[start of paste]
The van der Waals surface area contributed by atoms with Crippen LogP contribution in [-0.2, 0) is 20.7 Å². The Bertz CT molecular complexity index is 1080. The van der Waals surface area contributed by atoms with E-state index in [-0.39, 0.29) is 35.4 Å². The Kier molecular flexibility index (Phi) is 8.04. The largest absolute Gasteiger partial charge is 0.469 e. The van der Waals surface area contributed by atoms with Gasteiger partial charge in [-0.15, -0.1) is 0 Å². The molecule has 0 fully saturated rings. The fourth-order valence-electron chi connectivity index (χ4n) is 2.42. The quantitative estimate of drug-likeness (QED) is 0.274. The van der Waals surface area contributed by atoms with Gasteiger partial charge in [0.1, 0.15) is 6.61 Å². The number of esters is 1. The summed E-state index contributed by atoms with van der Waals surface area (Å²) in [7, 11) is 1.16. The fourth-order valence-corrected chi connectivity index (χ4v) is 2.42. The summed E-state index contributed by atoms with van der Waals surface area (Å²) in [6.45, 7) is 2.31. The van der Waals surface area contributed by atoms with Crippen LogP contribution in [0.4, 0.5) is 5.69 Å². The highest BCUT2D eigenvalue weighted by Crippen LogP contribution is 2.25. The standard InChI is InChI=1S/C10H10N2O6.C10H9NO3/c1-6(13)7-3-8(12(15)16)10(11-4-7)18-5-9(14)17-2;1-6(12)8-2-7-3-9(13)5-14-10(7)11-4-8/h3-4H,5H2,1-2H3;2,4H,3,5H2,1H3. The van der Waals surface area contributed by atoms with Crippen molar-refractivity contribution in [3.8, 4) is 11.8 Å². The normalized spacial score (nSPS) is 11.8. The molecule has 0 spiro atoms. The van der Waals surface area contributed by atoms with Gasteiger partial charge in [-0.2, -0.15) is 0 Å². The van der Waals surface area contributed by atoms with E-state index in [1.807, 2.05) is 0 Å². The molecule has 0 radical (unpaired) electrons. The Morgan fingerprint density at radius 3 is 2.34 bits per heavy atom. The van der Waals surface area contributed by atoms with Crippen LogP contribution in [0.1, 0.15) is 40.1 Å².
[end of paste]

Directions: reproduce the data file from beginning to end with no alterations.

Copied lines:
The van der Waals surface area contributed by atoms with Crippen LogP contribution in [-0.2, 0) is 20.7 Å². The Bertz CT molecular complexity index is 1080. The van der Waals surface area contributed by atoms with E-state index in [-0.39, 0.29) is 35.4 Å². The Kier molecular flexibility index (Phi) is 8.04. The largest absolute Gasteiger partial charge is 0.469 e. The van der Waals surface area contributed by atoms with Gasteiger partial charge in [-0.15, -0.1) is 0 Å². The molecule has 0 fully saturated rings. The fourth-order valence-electron chi connectivity index (χ4n) is 2.42. The quantitative estimate of drug-likeness (QED) is 0.274. The van der Waals surface area contributed by atoms with Gasteiger partial charge in [0.1, 0.15) is 6.61 Å². The number of esters is 1. The summed E-state index contributed by atoms with van der Waals surface area (Å²) in [7, 11) is 1.16. The fourth-order valence-corrected chi connectivity index (χ4v) is 2.42. The summed E-state index contributed by atoms with van der Waals surface area (Å²) in [6.45, 7) is 2.31. The van der Waals surface area contributed by atoms with Crippen LogP contribution in [0.4, 0.5) is 5.69 Å². The highest BCUT2D eigenvalue weighted by Crippen LogP contribution is 2.25. The standard InChI is InChI=1S/C10H10N2O6.C10H9NO3/c1-6(13)7-3-8(12(15)16)10(11-4-7)18-5-9(14)17-2;1-6(12)8-2-7-3-9(13)5-14-10(7)11-4-8/h3-4H,5H2,1-2H3;2,4H,3,5H2,1H3. The van der Waals surface area contributed by atoms with Crippen molar-refractivity contribution in [3.8, 4) is 11.8 Å². The normalized spacial score (nSPS) is 11.8. The molecule has 0 spiro atoms. The van der Waals surface area contributed by atoms with Gasteiger partial charge in [-0.2, -0.15) is 0 Å². The van der Waals surface area contributed by atoms with E-state index in [1.807, 2.05) is 0 Å². The molecule has 0 radical (unpaired) electrons. The Morgan fingerprint density at radius 3 is 2.34 bits per heavy atom. The van der Waals surface area contributed by atoms with Crippen LogP contribution in [0.1, 0.15) is 40.1 Å².